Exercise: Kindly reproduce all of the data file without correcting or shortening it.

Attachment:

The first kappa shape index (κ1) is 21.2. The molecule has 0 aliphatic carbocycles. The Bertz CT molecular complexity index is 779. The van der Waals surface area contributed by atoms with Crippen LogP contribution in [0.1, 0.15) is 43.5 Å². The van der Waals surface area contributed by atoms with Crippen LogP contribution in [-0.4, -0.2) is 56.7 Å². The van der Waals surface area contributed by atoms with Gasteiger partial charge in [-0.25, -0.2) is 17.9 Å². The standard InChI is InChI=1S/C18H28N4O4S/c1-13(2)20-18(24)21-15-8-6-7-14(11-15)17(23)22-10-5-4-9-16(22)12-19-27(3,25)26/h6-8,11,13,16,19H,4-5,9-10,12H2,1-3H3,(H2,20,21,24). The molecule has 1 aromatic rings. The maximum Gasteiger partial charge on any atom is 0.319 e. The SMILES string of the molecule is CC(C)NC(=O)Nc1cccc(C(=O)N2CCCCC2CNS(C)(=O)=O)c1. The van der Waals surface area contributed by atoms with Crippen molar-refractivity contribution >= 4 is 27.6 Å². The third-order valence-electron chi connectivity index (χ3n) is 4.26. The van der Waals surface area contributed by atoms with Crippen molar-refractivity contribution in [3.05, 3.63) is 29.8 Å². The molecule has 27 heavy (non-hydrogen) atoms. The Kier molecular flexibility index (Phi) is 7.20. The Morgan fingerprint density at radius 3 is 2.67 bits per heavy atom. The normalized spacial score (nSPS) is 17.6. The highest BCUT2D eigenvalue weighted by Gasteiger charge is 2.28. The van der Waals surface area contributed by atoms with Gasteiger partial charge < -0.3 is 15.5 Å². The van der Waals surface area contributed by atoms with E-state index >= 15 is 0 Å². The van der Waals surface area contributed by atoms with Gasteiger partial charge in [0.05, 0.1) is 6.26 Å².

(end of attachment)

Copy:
The first kappa shape index (κ1) is 21.2. The molecule has 0 aliphatic carbocycles. The Bertz CT molecular complexity index is 779. The van der Waals surface area contributed by atoms with Crippen LogP contribution in [0.1, 0.15) is 43.5 Å². The van der Waals surface area contributed by atoms with Crippen LogP contribution in [-0.4, -0.2) is 56.7 Å². The van der Waals surface area contributed by atoms with Gasteiger partial charge in [-0.25, -0.2) is 17.9 Å². The standard InChI is InChI=1S/C18H28N4O4S/c1-13(2)20-18(24)21-15-8-6-7-14(11-15)17(23)22-10-5-4-9-16(22)12-19-27(3,25)26/h6-8,11,13,16,19H,4-5,9-10,12H2,1-3H3,(H2,20,21,24). The molecule has 1 aromatic rings. The maximum Gasteiger partial charge on any atom is 0.319 e. The SMILES string of the molecule is CC(C)NC(=O)Nc1cccc(C(=O)N2CCCCC2CNS(C)(=O)=O)c1. The van der Waals surface area contributed by atoms with Crippen molar-refractivity contribution >= 4 is 27.6 Å². The third-order valence-electron chi connectivity index (χ3n) is 4.26. The van der Waals surface area contributed by atoms with Crippen molar-refractivity contribution in [3.05, 3.63) is 29.8 Å². The molecule has 27 heavy (non-hydrogen) atoms. The Kier molecular flexibility index (Phi) is 7.20. The Morgan fingerprint density at radius 3 is 2.67 bits per heavy atom. The normalized spacial score (nSPS) is 17.6. The highest BCUT2D eigenvalue weighted by Gasteiger charge is 2.28. The van der Waals surface area contributed by atoms with Gasteiger partial charge < -0.3 is 15.5 Å². The van der Waals surface area contributed by atoms with E-state index >= 15 is 0 Å². The van der Waals surface area contributed by atoms with Gasteiger partial charge in [0.05, 0.1) is 6.26 Å².